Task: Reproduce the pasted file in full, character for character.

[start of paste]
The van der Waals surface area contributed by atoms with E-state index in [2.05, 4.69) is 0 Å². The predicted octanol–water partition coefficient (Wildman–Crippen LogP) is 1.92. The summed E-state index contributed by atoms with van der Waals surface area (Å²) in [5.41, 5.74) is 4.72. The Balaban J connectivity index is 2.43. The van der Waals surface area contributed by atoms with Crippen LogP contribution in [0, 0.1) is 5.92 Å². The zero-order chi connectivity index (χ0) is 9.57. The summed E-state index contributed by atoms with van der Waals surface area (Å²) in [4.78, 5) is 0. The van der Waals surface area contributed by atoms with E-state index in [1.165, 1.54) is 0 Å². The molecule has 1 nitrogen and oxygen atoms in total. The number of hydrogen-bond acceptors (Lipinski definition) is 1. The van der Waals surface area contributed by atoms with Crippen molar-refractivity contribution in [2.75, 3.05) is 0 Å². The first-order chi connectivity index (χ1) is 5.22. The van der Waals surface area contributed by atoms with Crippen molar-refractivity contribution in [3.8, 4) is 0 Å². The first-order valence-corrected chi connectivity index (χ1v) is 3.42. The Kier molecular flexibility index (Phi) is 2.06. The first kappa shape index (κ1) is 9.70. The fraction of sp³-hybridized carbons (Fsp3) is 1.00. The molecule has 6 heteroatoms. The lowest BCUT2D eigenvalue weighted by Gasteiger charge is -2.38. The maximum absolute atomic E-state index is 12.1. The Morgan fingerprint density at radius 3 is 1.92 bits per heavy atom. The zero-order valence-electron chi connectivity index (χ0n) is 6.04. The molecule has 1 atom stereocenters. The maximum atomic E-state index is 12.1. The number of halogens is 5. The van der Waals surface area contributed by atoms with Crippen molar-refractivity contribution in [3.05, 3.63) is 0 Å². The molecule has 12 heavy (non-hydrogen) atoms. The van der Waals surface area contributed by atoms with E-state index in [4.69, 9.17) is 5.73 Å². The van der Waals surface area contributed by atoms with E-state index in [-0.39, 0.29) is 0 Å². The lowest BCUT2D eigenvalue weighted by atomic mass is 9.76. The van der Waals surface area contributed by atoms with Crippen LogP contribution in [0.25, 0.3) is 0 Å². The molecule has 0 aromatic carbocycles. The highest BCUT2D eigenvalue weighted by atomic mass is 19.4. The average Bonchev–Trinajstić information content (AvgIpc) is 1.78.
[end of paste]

The van der Waals surface area contributed by atoms with E-state index in [2.05, 4.69) is 0 Å². The predicted octanol–water partition coefficient (Wildman–Crippen LogP) is 1.92. The summed E-state index contributed by atoms with van der Waals surface area (Å²) in [5.41, 5.74) is 4.72. The Balaban J connectivity index is 2.43. The van der Waals surface area contributed by atoms with Crippen LogP contribution in [0, 0.1) is 5.92 Å². The zero-order chi connectivity index (χ0) is 9.57. The summed E-state index contributed by atoms with van der Waals surface area (Å²) in [4.78, 5) is 0. The van der Waals surface area contributed by atoms with E-state index in [1.165, 1.54) is 0 Å². The molecule has 1 nitrogen and oxygen atoms in total. The number of hydrogen-bond acceptors (Lipinski definition) is 1. The van der Waals surface area contributed by atoms with Crippen molar-refractivity contribution in [2.75, 3.05) is 0 Å². The first-order chi connectivity index (χ1) is 5.22. The van der Waals surface area contributed by atoms with Crippen molar-refractivity contribution in [3.8, 4) is 0 Å². The first-order valence-corrected chi connectivity index (χ1v) is 3.42. The Kier molecular flexibility index (Phi) is 2.06. The first kappa shape index (κ1) is 9.70. The fraction of sp³-hybridized carbons (Fsp3) is 1.00. The molecule has 6 heteroatoms. The lowest BCUT2D eigenvalue weighted by Gasteiger charge is -2.38. The maximum absolute atomic E-state index is 12.1. The Morgan fingerprint density at radius 3 is 1.92 bits per heavy atom. The zero-order valence-electron chi connectivity index (χ0n) is 6.04. The molecule has 1 atom stereocenters. The maximum atomic E-state index is 12.1. The number of halogens is 5. The van der Waals surface area contributed by atoms with Crippen molar-refractivity contribution in [3.05, 3.63) is 0 Å². The molecule has 12 heavy (non-hydrogen) atoms. The van der Waals surface area contributed by atoms with E-state index in [4.69, 9.17) is 5.73 Å². The van der Waals surface area contributed by atoms with E-state index in [-0.39, 0.29) is 0 Å². The lowest BCUT2D eigenvalue weighted by atomic mass is 9.76. The van der Waals surface area contributed by atoms with Crippen LogP contribution in [0.25, 0.3) is 0 Å². The molecule has 0 aromatic carbocycles. The highest BCUT2D eigenvalue weighted by atomic mass is 19.4. The average Bonchev–Trinajstić information content (AvgIpc) is 1.78.